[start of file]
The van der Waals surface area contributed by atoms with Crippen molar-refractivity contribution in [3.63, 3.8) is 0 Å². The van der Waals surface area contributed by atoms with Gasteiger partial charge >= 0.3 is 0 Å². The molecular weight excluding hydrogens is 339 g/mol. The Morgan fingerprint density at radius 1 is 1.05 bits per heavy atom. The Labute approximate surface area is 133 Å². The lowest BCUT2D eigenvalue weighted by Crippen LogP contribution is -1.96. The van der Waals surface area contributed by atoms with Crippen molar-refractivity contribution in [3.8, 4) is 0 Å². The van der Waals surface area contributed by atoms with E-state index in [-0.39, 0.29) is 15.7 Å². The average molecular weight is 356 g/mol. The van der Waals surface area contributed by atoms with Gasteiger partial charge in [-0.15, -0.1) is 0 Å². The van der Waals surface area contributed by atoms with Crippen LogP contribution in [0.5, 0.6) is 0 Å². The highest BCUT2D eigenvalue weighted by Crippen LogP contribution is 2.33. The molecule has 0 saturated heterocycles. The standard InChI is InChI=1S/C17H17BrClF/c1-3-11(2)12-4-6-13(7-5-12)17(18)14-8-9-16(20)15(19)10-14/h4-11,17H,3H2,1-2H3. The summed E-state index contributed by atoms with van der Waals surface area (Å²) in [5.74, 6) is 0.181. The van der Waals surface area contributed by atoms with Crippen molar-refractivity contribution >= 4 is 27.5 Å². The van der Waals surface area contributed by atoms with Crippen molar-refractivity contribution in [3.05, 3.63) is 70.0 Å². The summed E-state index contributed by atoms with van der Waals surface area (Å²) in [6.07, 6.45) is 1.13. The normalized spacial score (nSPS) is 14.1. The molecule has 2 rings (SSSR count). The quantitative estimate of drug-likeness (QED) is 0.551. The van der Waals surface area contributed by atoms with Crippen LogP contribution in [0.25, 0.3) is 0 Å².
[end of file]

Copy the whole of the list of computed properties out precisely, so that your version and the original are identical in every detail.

The van der Waals surface area contributed by atoms with Crippen molar-refractivity contribution in [3.63, 3.8) is 0 Å². The van der Waals surface area contributed by atoms with Gasteiger partial charge >= 0.3 is 0 Å². The molecular weight excluding hydrogens is 339 g/mol. The Morgan fingerprint density at radius 1 is 1.05 bits per heavy atom. The Labute approximate surface area is 133 Å². The lowest BCUT2D eigenvalue weighted by Crippen LogP contribution is -1.96. The van der Waals surface area contributed by atoms with Crippen molar-refractivity contribution in [3.8, 4) is 0 Å². The van der Waals surface area contributed by atoms with E-state index in [-0.39, 0.29) is 15.7 Å². The average molecular weight is 356 g/mol. The van der Waals surface area contributed by atoms with Gasteiger partial charge in [-0.15, -0.1) is 0 Å². The van der Waals surface area contributed by atoms with Crippen LogP contribution in [0.5, 0.6) is 0 Å². The highest BCUT2D eigenvalue weighted by Crippen LogP contribution is 2.33. The molecule has 0 saturated heterocycles. The standard InChI is InChI=1S/C17H17BrClF/c1-3-11(2)12-4-6-13(7-5-12)17(18)14-8-9-16(20)15(19)10-14/h4-11,17H,3H2,1-2H3. The summed E-state index contributed by atoms with van der Waals surface area (Å²) in [5.74, 6) is 0.181. The van der Waals surface area contributed by atoms with Crippen molar-refractivity contribution >= 4 is 27.5 Å². The van der Waals surface area contributed by atoms with Crippen molar-refractivity contribution in [3.05, 3.63) is 70.0 Å². The summed E-state index contributed by atoms with van der Waals surface area (Å²) in [6.07, 6.45) is 1.13. The normalized spacial score (nSPS) is 14.1. The molecule has 2 rings (SSSR count). The quantitative estimate of drug-likeness (QED) is 0.551. The van der Waals surface area contributed by atoms with Crippen LogP contribution in [0.25, 0.3) is 0 Å².